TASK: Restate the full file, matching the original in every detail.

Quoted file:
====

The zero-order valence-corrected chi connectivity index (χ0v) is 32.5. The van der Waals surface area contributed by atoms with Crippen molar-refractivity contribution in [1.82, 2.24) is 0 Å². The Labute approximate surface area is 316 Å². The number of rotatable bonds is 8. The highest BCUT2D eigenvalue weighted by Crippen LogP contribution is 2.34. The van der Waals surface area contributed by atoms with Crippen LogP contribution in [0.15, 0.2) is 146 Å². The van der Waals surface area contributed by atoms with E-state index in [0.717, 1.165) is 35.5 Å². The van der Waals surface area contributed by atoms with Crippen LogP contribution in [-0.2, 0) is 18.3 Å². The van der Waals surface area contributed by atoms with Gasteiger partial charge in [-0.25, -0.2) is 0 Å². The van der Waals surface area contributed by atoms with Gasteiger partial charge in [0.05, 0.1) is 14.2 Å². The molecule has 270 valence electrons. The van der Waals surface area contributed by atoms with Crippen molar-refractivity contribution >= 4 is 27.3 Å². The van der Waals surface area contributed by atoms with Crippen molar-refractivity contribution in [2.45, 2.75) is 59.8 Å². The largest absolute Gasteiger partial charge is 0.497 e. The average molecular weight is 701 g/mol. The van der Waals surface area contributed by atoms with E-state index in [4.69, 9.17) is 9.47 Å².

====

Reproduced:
The zero-order valence-corrected chi connectivity index (χ0v) is 32.5. The van der Waals surface area contributed by atoms with Crippen molar-refractivity contribution in [1.82, 2.24) is 0 Å². The Labute approximate surface area is 316 Å². The number of rotatable bonds is 8. The highest BCUT2D eigenvalue weighted by Crippen LogP contribution is 2.34. The van der Waals surface area contributed by atoms with Crippen LogP contribution in [0.15, 0.2) is 146 Å². The van der Waals surface area contributed by atoms with E-state index in [0.717, 1.165) is 35.5 Å². The van der Waals surface area contributed by atoms with Crippen LogP contribution in [-0.2, 0) is 18.3 Å². The van der Waals surface area contributed by atoms with Gasteiger partial charge in [-0.25, -0.2) is 0 Å². The van der Waals surface area contributed by atoms with Gasteiger partial charge in [0.05, 0.1) is 14.2 Å². The molecule has 270 valence electrons. The van der Waals surface area contributed by atoms with Crippen molar-refractivity contribution >= 4 is 27.3 Å². The van der Waals surface area contributed by atoms with Crippen molar-refractivity contribution in [2.45, 2.75) is 59.8 Å². The largest absolute Gasteiger partial charge is 0.497 e. The average molecular weight is 701 g/mol. The van der Waals surface area contributed by atoms with E-state index in [4.69, 9.17) is 9.47 Å².